Say you have a box collider attached to a character’s bone tagged as “Chest”, which encompasses the entire torso. But you’d like to determine whether a raycast hit the front face of that collider or the back face of that collider, how would you go about determining that?

Truth be told, the easiest and best way to do this is by using multiple colliders. Check which collider you hit, and react based on that.

If you really must inspect the collision details, you can use an overload of raycast that populates RaycastHit data, including the point of impact.

I’ll assume we have this data populated by raycast call:

```
RaycastHit hit;
```

You said we have a BoxCollider?

```
BoxCollider box = hit.collider as BoxCollider;
if (box == null) Debug.LogWarning("Collider is not a BoxCollider!");
```

Let’s convert our collision point to local space:

```
Vector3 localPoint = hit.transform.InverseTransformPoint(hit.point);
Vector3 localDir = localPoint.normalized;
```

This gives us a point relative to the box collider itself.

Is the point above or below the box? To the right or the left? In front or behind? We can use dot products to find out.

```
float upDot = Vector3.Dot(localDir, Vector3.up);
float fwdDot = Vector3.Dot(localDir, Vector3.forward);
float rightDot = Vector3.Dot(localDir, Vector3.right);
```

In this example, the dot product tells us if two vectors are pointing in similar directions. You’ll get -1 if they’re pointing exactly opposite, 0 if they’re exactly perpendicular, or 1 if they’re exactly parallel.

Our point might be slightly above the box, and far to the right of it. These dot products tell us how far the point has moved in any of those three directions.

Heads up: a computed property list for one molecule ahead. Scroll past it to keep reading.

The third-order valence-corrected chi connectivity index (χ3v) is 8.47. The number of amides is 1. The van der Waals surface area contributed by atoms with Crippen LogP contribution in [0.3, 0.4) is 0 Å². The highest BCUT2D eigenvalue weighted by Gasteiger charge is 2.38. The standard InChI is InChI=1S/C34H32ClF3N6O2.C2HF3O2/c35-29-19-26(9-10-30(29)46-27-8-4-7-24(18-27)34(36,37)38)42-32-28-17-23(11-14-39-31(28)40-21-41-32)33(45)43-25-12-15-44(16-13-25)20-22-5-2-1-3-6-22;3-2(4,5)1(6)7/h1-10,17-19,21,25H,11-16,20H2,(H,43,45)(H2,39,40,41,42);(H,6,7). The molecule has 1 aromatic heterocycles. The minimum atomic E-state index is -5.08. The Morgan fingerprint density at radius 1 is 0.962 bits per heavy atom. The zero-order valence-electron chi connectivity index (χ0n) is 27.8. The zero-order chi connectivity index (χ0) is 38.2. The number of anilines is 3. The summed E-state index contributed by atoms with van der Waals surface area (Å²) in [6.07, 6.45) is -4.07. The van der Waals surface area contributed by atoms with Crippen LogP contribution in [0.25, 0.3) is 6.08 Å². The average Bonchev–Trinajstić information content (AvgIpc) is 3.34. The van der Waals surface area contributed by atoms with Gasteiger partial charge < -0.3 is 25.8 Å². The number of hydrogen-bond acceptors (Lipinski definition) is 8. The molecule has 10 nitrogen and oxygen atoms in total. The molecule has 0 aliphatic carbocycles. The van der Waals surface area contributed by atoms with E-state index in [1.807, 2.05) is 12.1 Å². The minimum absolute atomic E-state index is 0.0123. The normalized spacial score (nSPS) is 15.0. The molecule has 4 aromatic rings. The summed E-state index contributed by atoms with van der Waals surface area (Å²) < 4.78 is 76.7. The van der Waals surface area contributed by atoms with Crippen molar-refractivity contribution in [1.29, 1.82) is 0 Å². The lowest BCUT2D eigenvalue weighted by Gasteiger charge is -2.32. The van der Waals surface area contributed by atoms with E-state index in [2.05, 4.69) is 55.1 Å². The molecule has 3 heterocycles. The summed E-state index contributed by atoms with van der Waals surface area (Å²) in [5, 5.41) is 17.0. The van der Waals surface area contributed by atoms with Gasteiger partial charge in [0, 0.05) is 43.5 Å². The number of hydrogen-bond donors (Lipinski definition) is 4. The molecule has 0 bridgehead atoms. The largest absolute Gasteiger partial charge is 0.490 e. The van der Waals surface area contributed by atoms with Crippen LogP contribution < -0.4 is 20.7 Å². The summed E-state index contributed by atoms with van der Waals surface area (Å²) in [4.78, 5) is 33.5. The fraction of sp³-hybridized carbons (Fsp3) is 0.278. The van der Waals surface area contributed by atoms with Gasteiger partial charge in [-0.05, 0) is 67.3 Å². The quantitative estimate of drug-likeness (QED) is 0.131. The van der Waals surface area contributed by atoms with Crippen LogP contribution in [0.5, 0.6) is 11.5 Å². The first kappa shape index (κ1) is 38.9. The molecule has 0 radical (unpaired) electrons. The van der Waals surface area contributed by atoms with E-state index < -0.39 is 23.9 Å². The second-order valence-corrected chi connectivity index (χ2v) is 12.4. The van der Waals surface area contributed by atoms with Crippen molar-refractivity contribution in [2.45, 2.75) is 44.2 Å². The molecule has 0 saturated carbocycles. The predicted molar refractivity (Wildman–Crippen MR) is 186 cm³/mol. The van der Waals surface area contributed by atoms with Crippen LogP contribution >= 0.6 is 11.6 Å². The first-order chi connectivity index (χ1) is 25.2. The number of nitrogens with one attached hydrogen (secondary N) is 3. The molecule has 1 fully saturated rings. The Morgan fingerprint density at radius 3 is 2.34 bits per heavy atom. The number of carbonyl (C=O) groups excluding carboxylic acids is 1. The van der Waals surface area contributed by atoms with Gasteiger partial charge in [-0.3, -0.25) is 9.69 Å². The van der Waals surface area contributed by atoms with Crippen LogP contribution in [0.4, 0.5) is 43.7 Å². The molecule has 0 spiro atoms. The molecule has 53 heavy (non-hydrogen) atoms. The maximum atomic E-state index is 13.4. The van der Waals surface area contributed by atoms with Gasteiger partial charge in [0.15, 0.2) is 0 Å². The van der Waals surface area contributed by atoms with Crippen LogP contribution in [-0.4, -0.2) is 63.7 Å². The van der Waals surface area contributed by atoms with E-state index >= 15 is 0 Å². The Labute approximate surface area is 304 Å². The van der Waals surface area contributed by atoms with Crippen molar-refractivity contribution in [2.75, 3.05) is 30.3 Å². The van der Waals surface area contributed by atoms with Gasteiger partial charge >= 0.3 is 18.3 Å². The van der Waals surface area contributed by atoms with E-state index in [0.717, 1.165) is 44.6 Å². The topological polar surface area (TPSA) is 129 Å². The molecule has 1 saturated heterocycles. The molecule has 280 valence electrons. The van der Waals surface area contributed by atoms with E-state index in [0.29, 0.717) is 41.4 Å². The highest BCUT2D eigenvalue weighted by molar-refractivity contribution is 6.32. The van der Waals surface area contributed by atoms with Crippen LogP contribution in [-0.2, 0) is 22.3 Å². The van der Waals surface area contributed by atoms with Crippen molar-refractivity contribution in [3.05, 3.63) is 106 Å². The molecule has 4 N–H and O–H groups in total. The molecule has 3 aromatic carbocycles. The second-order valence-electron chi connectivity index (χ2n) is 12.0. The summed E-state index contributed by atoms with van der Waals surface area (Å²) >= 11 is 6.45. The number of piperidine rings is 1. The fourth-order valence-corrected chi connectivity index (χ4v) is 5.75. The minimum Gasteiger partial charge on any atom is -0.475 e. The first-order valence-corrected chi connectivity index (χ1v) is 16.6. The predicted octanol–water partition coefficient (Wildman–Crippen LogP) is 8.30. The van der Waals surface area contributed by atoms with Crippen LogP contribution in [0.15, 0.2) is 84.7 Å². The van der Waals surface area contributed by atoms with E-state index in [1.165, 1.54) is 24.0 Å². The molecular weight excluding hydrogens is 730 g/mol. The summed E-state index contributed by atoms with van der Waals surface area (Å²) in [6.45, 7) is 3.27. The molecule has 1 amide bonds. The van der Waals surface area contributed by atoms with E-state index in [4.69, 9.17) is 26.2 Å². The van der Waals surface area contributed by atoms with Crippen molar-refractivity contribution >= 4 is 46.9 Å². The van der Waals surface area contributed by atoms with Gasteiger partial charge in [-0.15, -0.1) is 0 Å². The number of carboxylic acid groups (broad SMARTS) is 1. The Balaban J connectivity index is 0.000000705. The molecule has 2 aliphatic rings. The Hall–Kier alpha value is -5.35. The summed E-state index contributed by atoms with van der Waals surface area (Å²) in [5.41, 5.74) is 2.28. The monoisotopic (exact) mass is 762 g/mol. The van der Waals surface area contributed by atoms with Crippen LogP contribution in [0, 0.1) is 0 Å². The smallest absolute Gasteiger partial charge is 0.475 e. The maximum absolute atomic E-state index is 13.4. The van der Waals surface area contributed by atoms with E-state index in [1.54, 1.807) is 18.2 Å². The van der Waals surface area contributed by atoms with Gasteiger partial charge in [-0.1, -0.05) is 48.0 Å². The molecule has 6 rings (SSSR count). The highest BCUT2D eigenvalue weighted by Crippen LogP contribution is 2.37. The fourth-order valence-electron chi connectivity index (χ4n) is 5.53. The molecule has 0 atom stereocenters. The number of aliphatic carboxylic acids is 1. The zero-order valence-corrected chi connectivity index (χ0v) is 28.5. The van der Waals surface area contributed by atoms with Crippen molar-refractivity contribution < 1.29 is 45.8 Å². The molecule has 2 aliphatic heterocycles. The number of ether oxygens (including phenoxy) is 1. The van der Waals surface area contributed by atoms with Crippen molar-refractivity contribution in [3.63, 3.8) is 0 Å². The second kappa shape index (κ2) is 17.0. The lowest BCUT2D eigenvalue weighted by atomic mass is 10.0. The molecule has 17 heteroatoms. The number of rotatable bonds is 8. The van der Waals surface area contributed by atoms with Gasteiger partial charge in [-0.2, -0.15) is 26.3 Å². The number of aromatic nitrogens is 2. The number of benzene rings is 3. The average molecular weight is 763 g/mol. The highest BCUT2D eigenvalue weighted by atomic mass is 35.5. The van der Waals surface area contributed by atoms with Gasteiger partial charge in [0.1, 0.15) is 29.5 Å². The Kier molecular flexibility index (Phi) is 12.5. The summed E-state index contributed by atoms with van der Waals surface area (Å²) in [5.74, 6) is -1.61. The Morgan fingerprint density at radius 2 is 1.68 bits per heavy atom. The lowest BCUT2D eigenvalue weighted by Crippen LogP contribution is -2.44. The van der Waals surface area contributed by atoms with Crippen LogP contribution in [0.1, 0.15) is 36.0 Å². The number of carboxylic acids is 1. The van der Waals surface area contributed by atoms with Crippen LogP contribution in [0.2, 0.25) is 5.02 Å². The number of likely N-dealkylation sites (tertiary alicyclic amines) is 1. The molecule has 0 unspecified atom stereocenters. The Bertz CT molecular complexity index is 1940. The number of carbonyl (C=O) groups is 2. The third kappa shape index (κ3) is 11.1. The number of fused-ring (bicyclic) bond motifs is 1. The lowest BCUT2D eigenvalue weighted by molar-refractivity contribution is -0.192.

(In case you’re wondering, the value is equal to the sine of the angle between the two vectors.)

- If
`upDot`

is positive, we’re above the box; if negative, we’re below the box. - If
`fwdDot`

is positive, we’re in front of the box; if negative, we’re behind the box. - If
`rightDot`

is positive, we’re to the box’s right; if negative, we’re to its left.

We can find out which direction is pointing *furthest* by comparing their absolute value:

```
float upPower = Mathf.Abs(upDot);
float fwdPower = Mathf.Abs(fwdDot);
float rightPower = Mathf.Abs(rightDot);
```

- If
`upPower`

is the largest, we’re mostly above or below the box. - If
`fwdPower`

is the largest, we’re mostly in front of or behind the box. - If
`rightPower`

is the largest, we’re mostly to the left or right of the box.

Combine these two discoveries, and you’ll know which side of the box you hit.

private void OnTriggerEnter (Collider other)

{

```
Vector3 direction = other.transform.position - transform.position;
if (Vector3.Dot (transform.forward, direction) > 0) {
print ("Back");
}
if (Vector3.Dot (transform.forward, direction) < 0) {
print ("Front");
}
if (Vector3.Dot (transform.forward, direction) == 0) {
print ("Side");
}
```

}

Use this to look for direction of collision

If this is included in script of a object which collides with c then this will print which side of c did a hit , you can also look to see if it hit the corners by checking the direction’s values

```
void OnCollisionEnter(Collision c)
{
Vector2 direction = c.GetContact(0).normal;
If( direction.x == 1 ) print(“right”);
If( direction.x == -1 ) print(“left”);
If( direction.y == 1 ) print(“up”);
If( direction.y == -1 ) print(“down”);
}
```